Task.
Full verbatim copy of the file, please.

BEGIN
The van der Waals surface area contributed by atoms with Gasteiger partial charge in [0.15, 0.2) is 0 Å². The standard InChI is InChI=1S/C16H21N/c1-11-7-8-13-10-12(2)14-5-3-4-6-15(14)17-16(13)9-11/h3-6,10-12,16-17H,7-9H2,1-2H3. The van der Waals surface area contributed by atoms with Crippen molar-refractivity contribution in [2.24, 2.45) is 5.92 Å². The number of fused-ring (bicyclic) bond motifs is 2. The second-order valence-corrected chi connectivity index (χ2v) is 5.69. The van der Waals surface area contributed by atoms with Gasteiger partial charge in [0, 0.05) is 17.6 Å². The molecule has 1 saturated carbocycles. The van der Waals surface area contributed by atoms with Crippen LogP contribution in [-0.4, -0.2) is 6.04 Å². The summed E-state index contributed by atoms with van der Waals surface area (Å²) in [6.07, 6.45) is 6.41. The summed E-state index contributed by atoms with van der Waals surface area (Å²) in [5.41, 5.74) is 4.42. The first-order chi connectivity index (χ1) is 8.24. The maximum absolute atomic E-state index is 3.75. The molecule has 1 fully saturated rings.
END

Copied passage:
The van der Waals surface area contributed by atoms with Gasteiger partial charge in [0.15, 0.2) is 0 Å². The standard InChI is InChI=1S/C16H21N/c1-11-7-8-13-10-12(2)14-5-3-4-6-15(14)17-16(13)9-11/h3-6,10-12,16-17H,7-9H2,1-2H3. The van der Waals surface area contributed by atoms with Crippen molar-refractivity contribution in [2.24, 2.45) is 5.92 Å². The number of fused-ring (bicyclic) bond motifs is 2. The second-order valence-corrected chi connectivity index (χ2v) is 5.69. The van der Waals surface area contributed by atoms with Gasteiger partial charge in [0, 0.05) is 17.6 Å². The molecule has 1 saturated carbocycles. The van der Waals surface area contributed by atoms with Crippen LogP contribution in [-0.4, -0.2) is 6.04 Å². The summed E-state index contributed by atoms with van der Waals surface area (Å²) in [6.07, 6.45) is 6.41. The summed E-state index contributed by atoms with van der Waals surface area (Å²) in [5.41, 5.74) is 4.42. The first-order chi connectivity index (χ1) is 8.24. The maximum absolute atomic E-state index is 3.75. The molecule has 1 fully saturated rings.